Nakpil vs. Valdes A.C. No. 2040 March 4, 1998 Puno, J. Facts: Late Jose Nakpil had became interested in purchasing a residence where he requested Respondent Carlos J. Valdes to purchase such for him. They agreed that respondent would keep the property in trust for the Nakpils until the latter could buy it back. Pursuant to their agreement, respondent obtained loans from bank used to purchase the property and title was thereafter issued in respondents name. In the intestate proceedings, it appears that the respondent has excluded the property from the inventory of Jose Nakpil. Petitioner Imelda Nakpil, widow of Jose Nakpil, filed an action to recover the property. Petitioner also filed an administrative case to disbar the respondent on the following grounds: 1. 2. 3. That the respondent maliciously appropriated the property in trust and assigned such to the respondents family corporation. That the respondent excluded the property in Jose Nakpils estate yet included claims against the estate representing the loan used for the purchase of the property. That the respondent is in conflict of interest when his accounting firm acted as accountant in preparing the list of claims of creditors against the estate of Jose Nakpil.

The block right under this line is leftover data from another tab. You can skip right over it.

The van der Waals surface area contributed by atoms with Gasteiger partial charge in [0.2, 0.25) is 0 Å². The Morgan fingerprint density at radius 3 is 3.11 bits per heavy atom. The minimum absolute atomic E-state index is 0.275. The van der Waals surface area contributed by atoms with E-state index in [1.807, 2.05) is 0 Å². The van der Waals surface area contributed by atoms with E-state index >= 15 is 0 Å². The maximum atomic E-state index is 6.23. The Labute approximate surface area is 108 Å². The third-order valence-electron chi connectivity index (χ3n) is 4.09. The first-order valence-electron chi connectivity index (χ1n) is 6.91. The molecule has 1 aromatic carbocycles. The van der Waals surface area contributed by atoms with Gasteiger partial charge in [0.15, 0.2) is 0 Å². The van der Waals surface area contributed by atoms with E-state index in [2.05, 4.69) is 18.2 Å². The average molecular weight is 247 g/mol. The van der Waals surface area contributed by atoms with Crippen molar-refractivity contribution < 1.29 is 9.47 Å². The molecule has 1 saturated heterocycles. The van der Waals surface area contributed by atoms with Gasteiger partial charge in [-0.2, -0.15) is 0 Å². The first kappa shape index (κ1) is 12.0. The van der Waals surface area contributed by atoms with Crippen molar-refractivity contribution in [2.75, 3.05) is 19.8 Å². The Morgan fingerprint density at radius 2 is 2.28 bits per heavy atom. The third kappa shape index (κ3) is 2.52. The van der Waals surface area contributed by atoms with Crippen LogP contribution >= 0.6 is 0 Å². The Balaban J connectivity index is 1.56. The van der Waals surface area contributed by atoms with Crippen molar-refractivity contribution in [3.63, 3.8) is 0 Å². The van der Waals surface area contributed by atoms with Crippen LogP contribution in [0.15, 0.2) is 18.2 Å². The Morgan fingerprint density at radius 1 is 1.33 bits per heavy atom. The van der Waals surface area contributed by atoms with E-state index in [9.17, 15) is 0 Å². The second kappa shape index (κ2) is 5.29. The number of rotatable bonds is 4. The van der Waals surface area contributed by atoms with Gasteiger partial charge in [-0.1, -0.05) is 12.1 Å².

The respondent represented in his defense that he is the absolute owner of the property, that the inclusion of the loans is for the probable projected acquisition of the property which did not consummate, and that there are no conflict of interests when his law firm represented the estate in the intestate proceedings and his accounting firm served as accountant of the estate and prepared the claims of the creditors since these creditors are closely related to Jose Nakpil, his representation was with the consent and knowledge of the petitioner as administratix, and the estate and petitioner has forged modus vivendi that is, the subject claims would be satisfied only after full payment of the principal bank creditors. Issues: 1. Whether or not the Respondent demonstrated lack of fidelity to the cause of his client 2. Whether or not the Respondent is in conflict of interest. 3. Whether or not the Respondent could be charged for misconduct if such pertains to his accounting practice Held: 1. Yes. If respondent truly believed that the said property belonged to him, he should have at least informed complainant of his adverse claim. If they could not agree on its ownership, respondent should have formally presented his claim in the intestate proceedings instead of transferring the property to his own corporation and concealing it from complainant and the judge in the estate proceedings. Respondent's misuse of his legal expertise to deprive his client of the Moran property is clearly unethical Yes. It is generally the rule, based on sound public policy, that an attorney cannot represent adverse interests. It is highly improper to represent both sides of an issue. Representation of conflicting interests may be allowed where the parties consent to the representation, after full disclosure of facts. Disclosure alone is not enough for the clients must give their informed consent to such representation. The lawyer must explain to his clients the nature and extent of the conflict and the possible adverse effect must be thoroughly understood by his clients. In the case at bar, there is no question that the interests of the estate and that of its creditors are adverse to each other. Respondent's accounting firm prepared the list of assets and liabilities of the estate and, at the same time, computed the claims of two creditors of the estate. There is clearly a conflict between the interest of the estate which stands as the debtor, and that of the two claimants who are creditors of the estate 3. Yes. Respondent is a CPA-lawyer who is actively practicing both professions. The act is a breach of professional ethics and undesirable as it placed respondent's and his law firm's loyalty under a cloud of doubt. Even granting that respondent's misconduct refers to his accountancy practice, it would not prevent this Court from disciplining him as a member of the Bar. The rule is settled that a lawyer may be suspended or disbarred for ANY misconduct, even if it pertains to his private activities, as long as it shows him to be